Disclaimer, this article is in no way a marketing tool for the authors mentioned, rather my take home lessons from the knowledge I have gathered from reading their book material cover to cover. I hope you grab one of these books and read it for yourself. After all, ignorance is pretty damn ugly. I’m going to start with my current read, Trend Commandments by Michael Covel. One of the nuggets I like from this guy is his phrase, “Eat dinner or be the dinner”. In his entire book, he goes to portray that trading the financial markets is just a game of survival. More like Capitalism right? Whether or not you agree with it, it does exist and those who take advantage of it, make a great killing in the markets. Trade Hard, Slay Hard. That you really don’t have to be college educated, all you need to know is how to ride the markets. Digest how Michael puts it,

“Consider those who pursue academic PhDs. A PhD is a specialist, not a generalist. In the real world, not the academic one, the generalist is today’s winner. Not all PhDs are motivated entrepreneurial competitors capable of “killing it” (of course there are exceptions). A PhD, or any degree, does not protect you from failure. A degree says more than anything that we passed the test. My comments are no knock against degree winners, but they are a reminder that it is you against the world. If you have a degree, any degree, that’s awesome. I have three letters behind my name, but so what? Don’t use the degree on the wall billboard, circa 1950s leave it to Beaver America, to imply you are special? Those days are long gone…or maybe not!” In short, papers are good but they are not everything. Which is why at Sylvia’s Traders Lounge, we accept all types of students in different career paths, we also love high school drop outs.

The second book I really enjoyed is The Master Swing Trader by Alan Farley. This is a book I’d recommend to mature traders, those who’ve already identified their trading style falling under the classification of a Swing Trader. Meaning that you hold onto positions for a longer time frame. Alan emphasizes the need to identify the type of errors you can make and how to preserve your trading capital. Quoting him “Trend relativity errors steal more profits than any other trading mistake. An excellent position for one holding period often fails in the next larger or smaller time frame. Natural price waves that generate through multiple trends must align with reward targets and the chosen time frame. Make sure that strategies always focus on the right elements for that setup.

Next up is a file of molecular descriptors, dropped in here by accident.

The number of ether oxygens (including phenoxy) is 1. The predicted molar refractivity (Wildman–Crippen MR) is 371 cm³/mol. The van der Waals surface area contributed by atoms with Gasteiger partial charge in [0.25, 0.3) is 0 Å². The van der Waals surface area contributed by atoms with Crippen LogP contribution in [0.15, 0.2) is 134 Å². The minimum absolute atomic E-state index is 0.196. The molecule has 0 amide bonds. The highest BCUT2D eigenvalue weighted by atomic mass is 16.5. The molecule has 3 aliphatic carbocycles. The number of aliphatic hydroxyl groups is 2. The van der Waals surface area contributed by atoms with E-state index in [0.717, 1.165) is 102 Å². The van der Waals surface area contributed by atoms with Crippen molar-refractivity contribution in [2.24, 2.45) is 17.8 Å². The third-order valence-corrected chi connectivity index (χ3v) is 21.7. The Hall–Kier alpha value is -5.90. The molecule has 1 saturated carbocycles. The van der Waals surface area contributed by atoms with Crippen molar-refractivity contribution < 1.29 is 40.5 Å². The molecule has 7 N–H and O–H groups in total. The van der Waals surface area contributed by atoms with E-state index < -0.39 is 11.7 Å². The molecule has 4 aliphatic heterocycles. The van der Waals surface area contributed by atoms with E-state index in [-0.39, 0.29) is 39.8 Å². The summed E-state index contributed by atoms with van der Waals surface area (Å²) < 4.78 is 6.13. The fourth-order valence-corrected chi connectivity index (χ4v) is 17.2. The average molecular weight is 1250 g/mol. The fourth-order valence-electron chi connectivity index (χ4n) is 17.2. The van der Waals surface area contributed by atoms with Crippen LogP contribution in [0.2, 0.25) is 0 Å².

Investors make frequent relativity errors, but their broad position timing often forgives mistakes. Swing traders that miss their time frame will wash out of the markets quickly. Shorter holding periods spawn more critical time errors than longer ones. Short-term trends generate very noisy signals that trigger early positions. High transaction costs and lost opportunity also take their toll on these misinformed entries. Control this tendency through longer-term charts that capture broader price movement and filter errors”.

Let’s get a bit more technical, if you haven’t read Trading in the Zone by Mark Douglas, drop everything and find your way to the library right now. This is a great read especially for new traders because it covers trading psychology. We all know that the markets do not really care about your status, your prowess in communication, your background, I can go on and on. If your psychological make up isn’t right, you’re bound to fail. Your energy capital, brain capacity matters just as much in fact more than your skill to trade and analysis of data or news. In his own words, the legendary Mark Douglas says “I’ve worked at a personal level, one on one, with virtually every type of trader in the business, including some of the biggest floor traders, hedgers, option specialists, and CTAs, as well as neophytes as of this writing, I have spent the last seventeen years dissecting the psychological dynamics behind trading so that I could develop effective methods for teaching the proper principles of success”.

He goes on to add that “What I’ve discovered is that, at the most fundamental level, there is a problem with the way we think. There is something inherent in the way our minds work that doesn’t fit very well with the characteristics shown by the markets. Those traders who have confidence in their own trades, who trust themselves to do what needs to be done without hesitation, are the ones who become successful. They no longer fear the erratic behavior of the market. They learn to focus on the information that helps them spot opportunities to make a profit, rather than focusing on the information that reinforces their fears”.

Fooled by Randomness by Nassim Taleb one of the guys who made a killing during the 2008 global financial crisis completely takes my mind to a new planet. Look out for the lesson in part 2 of this blog post.


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